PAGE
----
CSS and Browser Support

While XHTML and CSS are a powerful combination, there is one small wrench that has continued to plague Web designers: browser support. While it didn't seem to be much of a problem to add extensions willy-nilly, when it comes down to serious, full support of the specifications, no browser has yet been up to the task. However, it's important to note that they've come a long way.

Netscape 6, completely reformed from its extension-madness days, now boasts good CSS support. Too bad its user base is down to less than 1 percent. Firefox 1.5, the Open Source dynamo which rose from the ashes of Netscape's demise (and was even called Phoenix and Firebird early in its history), has excellent CSS support as does Opera 9, whose user base is expanding by leaps and bounds particularly in the handheld and mobile telephone markets. And Internet Explorer, currently the most used browser, has steadily improved its CSS support, although it still has a number of glaring bugs and what sometimes seem like arrogant and obstinate omissions.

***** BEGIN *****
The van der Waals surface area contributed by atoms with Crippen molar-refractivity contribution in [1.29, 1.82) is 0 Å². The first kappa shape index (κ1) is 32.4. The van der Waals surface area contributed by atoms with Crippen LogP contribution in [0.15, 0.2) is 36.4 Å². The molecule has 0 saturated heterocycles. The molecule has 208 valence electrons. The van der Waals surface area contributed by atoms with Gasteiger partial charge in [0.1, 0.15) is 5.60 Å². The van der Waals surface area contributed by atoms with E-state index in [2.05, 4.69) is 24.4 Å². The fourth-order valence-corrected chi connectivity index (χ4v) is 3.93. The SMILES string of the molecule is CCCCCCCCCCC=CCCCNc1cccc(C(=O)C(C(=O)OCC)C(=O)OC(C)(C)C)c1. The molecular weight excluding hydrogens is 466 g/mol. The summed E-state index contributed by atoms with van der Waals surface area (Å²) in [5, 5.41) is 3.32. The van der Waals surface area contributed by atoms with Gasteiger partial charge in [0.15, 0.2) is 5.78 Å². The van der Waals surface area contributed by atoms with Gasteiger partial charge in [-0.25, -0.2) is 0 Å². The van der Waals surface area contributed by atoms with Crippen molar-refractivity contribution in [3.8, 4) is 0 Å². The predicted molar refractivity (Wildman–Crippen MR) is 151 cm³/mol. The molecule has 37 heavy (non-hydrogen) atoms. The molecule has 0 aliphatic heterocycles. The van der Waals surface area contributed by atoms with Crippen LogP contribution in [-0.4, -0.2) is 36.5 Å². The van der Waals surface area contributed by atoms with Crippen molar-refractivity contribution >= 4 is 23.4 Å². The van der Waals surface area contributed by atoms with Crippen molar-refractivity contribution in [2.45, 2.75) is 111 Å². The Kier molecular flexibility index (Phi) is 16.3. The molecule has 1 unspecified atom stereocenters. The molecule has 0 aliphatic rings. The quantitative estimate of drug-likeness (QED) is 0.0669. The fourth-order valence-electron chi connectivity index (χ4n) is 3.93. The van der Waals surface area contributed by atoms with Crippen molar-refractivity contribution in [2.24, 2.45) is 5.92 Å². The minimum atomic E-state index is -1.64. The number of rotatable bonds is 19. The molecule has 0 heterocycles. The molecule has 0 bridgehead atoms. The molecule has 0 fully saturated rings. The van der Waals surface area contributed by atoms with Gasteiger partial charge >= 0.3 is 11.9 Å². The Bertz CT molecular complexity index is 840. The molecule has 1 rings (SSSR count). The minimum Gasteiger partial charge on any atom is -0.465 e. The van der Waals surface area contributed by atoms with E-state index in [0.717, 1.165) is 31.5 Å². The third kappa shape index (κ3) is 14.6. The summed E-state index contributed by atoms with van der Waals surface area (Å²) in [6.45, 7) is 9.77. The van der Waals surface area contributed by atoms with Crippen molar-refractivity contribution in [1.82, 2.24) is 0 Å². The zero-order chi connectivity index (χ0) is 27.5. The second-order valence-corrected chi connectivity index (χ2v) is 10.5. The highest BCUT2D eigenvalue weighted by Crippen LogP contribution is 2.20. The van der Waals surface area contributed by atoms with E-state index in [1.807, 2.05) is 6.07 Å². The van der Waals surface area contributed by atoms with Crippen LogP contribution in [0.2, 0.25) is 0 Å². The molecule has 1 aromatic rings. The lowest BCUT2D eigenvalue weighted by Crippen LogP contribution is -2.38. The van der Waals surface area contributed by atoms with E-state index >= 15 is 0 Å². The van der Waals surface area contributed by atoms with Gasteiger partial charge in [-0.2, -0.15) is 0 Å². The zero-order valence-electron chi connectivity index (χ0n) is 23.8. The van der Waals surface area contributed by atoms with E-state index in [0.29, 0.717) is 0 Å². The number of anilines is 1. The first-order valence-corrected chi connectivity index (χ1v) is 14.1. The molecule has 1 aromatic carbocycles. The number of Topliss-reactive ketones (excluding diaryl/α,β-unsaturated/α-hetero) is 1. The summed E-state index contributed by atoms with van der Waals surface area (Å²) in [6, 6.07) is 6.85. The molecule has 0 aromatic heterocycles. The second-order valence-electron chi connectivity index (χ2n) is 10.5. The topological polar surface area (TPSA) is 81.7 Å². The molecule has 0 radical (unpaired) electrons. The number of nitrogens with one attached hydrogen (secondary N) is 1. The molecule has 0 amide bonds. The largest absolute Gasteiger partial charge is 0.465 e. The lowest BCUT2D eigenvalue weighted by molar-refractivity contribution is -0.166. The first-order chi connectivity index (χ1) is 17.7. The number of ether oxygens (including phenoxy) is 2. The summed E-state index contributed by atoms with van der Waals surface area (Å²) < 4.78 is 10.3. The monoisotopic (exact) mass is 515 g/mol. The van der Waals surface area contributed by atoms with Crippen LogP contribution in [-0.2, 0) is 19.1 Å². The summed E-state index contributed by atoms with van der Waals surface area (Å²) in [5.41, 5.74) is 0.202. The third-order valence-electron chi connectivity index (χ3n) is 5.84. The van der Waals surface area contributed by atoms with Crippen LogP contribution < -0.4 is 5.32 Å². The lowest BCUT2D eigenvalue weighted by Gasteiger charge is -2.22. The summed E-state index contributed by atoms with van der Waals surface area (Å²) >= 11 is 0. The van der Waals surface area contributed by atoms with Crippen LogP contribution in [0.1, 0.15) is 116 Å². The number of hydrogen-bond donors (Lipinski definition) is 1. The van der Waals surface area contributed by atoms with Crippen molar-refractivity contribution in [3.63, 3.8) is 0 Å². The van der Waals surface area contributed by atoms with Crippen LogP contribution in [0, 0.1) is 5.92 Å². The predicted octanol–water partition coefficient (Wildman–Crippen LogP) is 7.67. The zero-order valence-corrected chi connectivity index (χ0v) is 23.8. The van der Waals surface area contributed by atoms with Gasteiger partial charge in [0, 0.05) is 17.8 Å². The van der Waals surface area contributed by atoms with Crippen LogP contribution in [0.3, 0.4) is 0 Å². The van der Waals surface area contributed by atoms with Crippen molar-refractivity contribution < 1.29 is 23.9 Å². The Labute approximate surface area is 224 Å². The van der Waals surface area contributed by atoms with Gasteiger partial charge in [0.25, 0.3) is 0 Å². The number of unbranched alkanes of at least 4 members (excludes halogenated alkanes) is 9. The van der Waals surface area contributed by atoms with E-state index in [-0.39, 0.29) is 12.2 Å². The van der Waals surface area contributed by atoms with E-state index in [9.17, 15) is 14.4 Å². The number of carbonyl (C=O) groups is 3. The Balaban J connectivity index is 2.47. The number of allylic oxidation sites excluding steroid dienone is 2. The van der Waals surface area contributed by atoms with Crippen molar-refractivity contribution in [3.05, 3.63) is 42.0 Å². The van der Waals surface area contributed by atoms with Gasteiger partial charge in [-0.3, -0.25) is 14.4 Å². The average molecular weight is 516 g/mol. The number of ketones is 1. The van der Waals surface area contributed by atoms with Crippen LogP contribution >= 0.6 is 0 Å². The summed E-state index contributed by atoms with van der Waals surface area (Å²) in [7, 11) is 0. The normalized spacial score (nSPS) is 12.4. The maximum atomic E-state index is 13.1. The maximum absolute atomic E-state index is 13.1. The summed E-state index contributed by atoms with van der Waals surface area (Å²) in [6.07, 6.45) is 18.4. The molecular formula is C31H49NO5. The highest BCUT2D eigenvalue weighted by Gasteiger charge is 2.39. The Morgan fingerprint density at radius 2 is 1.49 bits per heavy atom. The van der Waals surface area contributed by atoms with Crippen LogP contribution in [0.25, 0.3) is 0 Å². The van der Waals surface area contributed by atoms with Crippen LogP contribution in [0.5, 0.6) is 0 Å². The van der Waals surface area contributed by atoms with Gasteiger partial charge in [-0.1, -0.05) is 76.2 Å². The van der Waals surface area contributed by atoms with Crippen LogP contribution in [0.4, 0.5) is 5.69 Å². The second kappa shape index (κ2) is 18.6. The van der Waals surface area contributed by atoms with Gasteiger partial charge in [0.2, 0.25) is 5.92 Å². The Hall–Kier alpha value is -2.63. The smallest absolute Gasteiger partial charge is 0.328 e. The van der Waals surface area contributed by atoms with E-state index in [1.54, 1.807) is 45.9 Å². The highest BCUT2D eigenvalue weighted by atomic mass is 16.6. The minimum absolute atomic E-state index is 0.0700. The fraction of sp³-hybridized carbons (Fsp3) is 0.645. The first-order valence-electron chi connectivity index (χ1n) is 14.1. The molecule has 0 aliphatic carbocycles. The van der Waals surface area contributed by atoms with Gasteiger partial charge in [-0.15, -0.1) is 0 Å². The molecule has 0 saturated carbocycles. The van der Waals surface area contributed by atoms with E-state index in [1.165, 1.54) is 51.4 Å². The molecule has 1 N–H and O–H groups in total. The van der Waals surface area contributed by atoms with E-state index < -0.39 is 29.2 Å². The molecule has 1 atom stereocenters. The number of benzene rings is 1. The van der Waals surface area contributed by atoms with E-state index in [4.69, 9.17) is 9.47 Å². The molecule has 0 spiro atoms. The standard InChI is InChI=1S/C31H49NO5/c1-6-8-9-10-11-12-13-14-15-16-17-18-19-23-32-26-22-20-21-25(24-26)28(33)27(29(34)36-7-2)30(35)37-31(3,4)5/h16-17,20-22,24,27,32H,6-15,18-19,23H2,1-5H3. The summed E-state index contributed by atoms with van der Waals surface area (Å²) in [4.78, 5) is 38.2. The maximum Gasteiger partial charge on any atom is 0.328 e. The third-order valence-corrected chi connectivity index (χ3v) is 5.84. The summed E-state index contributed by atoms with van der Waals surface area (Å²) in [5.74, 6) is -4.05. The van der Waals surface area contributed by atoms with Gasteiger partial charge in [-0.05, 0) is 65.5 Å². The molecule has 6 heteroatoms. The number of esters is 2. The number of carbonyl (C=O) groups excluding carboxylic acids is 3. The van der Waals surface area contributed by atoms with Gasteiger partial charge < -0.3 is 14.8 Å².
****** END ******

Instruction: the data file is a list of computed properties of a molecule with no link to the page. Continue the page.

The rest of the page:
All in all, most users use browsers that support CSS either well, or very well. While the number of users on legacy browsers a few years ago might have given folks pause before contemplating a switch to CSS, that number has dwindled below 5% (some say below 2%) and continues to fall. And even many of these are on Internet Explorer 5.5 whose support, though not stellar, was really not that bad.

In short, there's never been a better time to move confidently over to CSS.

HTML, XHTML, & CSS(c) Visual QuickStart Guide
HTML, XHTML, and CSS, Sixth Edition
ISBN: 0321430840
EAN: 2147483647
Year: 2004
Pages: 340

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